Cold Weather Safety Program

Jodee Redmond
Bundle up when you go outside.

Does your company provide a cold weather safety program for its employees who are required to spend a good part of their workday outside in colder months?

Cold Weather Safety Program Topics

If your company is going to provide information about staying safe when the weather gets frosty, here are some topics that should be covered:

Frostbite and Hypothermia

Frostbite occurs when the body's skin, bone and blood vessels freeze due to being exposed to extreme cold. It can occur when the body is exposed to temperatures below 28 degrees Fahrenheit. Frostbite may be mild (called frostnip) or severe enough to affect bones and muscles.

Signs of frostbite include getting past the point of feeling cold to feeling numb. You might feel tingling, an aching sensation, or some pain. The skin may appear white or gray. If you start to experience these symptoms, get inside as soon as possible and warm the area with blankets and warm water. Gently massage the area to stimulate circulation and seek medical attention immediately.

Hypothermia occurs when the body's core temperature drops to a dangerously low level. A person who is suffering from hypothermia may experience chills and start shivering. As his or her temperature drops, these feelings are replaced by drowsiness and mental confusion.

If you suspect hypothermia, wrap the person up in warm blankets and make sure they don't fall asleep. Again, this is a medical condition that is very serious, and the person needs to be taken to an emergency room without delay.

Preventing Cold Weather Injuries

Some ways to stay safe while spending time outside in the winter are:

  • Wear layers of clothing to keep warm; wear wool closest to your body and make sure the outermost layer is waterproof.
  • Stop work and change into dry clothes if you get wet.
  • Make sure your hands, fingers, face, and feet are properly covered at all times.
  • Keep moving to stay warm.
  • Take breaks from the cold by getting inside on a regular basis.
  • Don't bathe right before you head outside.
  • Don't consume alcohol; it inhibits the body's ability to shiver.
  • Avoid smoking immediately before heading out in the cold; this product decreases blood flow going to the skin.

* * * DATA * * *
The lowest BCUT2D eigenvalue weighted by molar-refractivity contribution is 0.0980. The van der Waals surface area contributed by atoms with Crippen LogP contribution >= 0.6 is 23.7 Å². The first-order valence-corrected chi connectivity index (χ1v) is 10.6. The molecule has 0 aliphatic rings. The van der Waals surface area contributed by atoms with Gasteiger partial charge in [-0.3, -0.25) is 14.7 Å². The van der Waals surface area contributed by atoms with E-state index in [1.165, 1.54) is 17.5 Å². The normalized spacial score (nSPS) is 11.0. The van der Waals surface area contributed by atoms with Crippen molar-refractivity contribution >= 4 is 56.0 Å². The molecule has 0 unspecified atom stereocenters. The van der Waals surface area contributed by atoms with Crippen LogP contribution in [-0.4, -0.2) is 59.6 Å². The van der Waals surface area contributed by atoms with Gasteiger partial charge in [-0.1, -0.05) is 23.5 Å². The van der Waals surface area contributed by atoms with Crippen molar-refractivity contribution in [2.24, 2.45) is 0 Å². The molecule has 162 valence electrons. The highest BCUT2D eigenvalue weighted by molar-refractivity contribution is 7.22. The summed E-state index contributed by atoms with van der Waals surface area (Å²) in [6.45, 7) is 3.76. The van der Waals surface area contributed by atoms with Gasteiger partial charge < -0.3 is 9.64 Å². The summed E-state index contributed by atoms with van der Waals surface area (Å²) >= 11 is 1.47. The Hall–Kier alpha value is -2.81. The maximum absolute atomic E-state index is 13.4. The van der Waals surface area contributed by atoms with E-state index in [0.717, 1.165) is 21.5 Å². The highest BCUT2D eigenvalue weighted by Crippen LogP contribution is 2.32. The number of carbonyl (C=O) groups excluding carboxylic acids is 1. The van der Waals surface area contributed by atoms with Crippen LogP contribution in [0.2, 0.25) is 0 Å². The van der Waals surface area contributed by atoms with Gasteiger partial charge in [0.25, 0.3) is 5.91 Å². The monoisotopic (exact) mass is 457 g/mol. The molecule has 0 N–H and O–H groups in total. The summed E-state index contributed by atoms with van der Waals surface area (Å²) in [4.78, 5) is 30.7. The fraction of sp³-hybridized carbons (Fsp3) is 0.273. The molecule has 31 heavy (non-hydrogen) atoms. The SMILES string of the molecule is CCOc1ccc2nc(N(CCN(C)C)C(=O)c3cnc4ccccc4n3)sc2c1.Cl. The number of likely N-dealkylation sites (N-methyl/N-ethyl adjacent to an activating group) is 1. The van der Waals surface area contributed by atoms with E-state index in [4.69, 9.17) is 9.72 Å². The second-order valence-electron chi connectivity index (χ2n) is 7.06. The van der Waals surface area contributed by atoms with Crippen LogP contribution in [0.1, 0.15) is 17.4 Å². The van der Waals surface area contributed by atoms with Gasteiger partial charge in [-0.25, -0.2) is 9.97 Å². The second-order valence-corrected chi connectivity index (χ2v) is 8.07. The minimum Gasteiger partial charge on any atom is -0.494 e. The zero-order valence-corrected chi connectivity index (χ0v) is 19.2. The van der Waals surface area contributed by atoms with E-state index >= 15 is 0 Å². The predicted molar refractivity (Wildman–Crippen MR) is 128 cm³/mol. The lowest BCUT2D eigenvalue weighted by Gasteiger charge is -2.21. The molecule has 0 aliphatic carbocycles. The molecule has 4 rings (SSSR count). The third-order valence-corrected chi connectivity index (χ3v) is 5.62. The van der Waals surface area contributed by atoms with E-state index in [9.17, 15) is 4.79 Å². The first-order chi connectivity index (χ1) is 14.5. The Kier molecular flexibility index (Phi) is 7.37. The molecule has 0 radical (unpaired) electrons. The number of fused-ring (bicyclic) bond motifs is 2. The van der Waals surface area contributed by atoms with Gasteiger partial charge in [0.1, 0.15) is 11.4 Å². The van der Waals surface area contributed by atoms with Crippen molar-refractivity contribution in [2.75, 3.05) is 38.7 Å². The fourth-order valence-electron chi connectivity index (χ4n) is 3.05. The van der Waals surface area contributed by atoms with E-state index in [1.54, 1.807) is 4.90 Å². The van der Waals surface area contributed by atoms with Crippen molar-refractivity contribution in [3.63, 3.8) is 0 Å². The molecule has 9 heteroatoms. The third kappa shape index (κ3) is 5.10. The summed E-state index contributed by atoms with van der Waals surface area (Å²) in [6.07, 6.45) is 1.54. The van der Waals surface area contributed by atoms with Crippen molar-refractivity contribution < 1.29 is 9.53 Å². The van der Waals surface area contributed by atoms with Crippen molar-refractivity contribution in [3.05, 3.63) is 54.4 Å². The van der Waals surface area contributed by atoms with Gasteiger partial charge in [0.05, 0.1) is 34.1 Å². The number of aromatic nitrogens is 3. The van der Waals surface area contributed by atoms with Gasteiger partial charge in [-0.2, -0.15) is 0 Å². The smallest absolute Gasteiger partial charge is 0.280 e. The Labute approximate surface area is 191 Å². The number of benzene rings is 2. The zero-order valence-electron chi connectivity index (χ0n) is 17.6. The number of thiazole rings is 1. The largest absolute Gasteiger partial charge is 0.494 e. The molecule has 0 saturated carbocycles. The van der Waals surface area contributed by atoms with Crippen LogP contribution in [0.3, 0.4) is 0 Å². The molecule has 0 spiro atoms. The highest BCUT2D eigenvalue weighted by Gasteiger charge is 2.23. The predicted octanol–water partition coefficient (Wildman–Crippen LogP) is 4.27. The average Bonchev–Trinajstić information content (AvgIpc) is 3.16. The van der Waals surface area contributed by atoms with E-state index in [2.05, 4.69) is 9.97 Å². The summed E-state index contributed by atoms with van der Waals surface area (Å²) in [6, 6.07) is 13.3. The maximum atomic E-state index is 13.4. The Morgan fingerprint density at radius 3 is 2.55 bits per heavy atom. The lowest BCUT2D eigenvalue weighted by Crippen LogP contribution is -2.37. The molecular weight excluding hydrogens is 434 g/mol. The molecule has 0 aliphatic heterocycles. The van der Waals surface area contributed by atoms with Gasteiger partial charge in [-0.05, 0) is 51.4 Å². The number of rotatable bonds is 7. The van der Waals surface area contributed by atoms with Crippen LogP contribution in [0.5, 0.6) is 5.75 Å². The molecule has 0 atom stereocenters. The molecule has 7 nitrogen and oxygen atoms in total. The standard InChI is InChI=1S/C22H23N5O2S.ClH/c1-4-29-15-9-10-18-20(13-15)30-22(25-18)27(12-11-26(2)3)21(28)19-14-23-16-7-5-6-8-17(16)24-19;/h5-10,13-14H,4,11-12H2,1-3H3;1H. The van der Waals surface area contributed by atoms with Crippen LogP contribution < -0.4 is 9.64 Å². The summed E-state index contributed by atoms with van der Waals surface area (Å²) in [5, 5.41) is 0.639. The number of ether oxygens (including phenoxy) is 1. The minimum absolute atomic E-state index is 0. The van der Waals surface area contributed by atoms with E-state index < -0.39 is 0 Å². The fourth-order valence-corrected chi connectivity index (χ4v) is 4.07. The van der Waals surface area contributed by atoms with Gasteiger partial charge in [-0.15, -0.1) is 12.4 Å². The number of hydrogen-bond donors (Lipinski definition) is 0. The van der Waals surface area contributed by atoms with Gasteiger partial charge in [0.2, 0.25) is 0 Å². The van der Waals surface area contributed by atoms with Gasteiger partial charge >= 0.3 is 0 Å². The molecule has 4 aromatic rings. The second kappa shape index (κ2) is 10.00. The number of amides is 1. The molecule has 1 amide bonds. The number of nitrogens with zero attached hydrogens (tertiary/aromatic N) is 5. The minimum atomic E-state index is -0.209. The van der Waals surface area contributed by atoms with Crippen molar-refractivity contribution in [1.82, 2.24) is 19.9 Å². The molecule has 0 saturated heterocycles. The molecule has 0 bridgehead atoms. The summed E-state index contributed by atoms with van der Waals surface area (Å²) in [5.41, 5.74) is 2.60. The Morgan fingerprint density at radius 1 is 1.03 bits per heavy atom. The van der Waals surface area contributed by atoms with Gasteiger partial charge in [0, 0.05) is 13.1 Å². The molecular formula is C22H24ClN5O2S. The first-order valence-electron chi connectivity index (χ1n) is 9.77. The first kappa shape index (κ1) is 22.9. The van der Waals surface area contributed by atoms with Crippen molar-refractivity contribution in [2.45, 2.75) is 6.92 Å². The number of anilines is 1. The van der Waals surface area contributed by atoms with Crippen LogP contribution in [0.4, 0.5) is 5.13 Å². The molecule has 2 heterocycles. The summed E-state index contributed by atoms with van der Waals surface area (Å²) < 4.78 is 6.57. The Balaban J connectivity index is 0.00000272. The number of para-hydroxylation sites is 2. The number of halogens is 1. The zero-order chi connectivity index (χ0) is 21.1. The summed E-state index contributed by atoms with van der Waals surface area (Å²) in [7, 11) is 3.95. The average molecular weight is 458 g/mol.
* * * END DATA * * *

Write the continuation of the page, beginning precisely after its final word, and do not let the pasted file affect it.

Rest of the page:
• Use sunscreen to protect exposed skin on the face and ears.
  • Wear sunglasses to avoid snow blindness.
  • Drink water or warm beverages (non-alcoholic) to prevent becoming dehydrated.

Preparing Your Vehicle for Winter

Getting a tune-up before colder weather strikes is a good way to avoid having your vehicle break down while on the road. Switching to a winter-weight oil is another smart move when driving in winter. Make sure that snow and ice is cleared from the windshield, windows, and the top of your vehicle before you head out. The vehicle's gas tank should be kept reasonably full to minimize condensation. Another reason why you should avoid letting the gas tank get too low is that you may want to run the engine to keep the vehicle heated if you happen to get stranded on the road.

General Winter Safety Tips

Carrying a well-charged cell phone is a good idea anytime you head outside. If an accident or injury occurs, you can call for help quickly.

Instead of trying to pass a snowplow, a better strategy is to follow it from a safe distance. (Remember that the driving conditions will probably be worse in front of the snowplow than behind it.)

If your job involves shoveling snow, be careful not to injure your back. Use a shovel with a long handle to avoid having to bend your body to accomplish this task. Bend your knees and use your legs when lifting.

These tips would not only be good additions to a cold weather safety program, but they should be kept in mind by anyone who spends a lot of time outdoors during that time of year.

Cold Weather Safety Program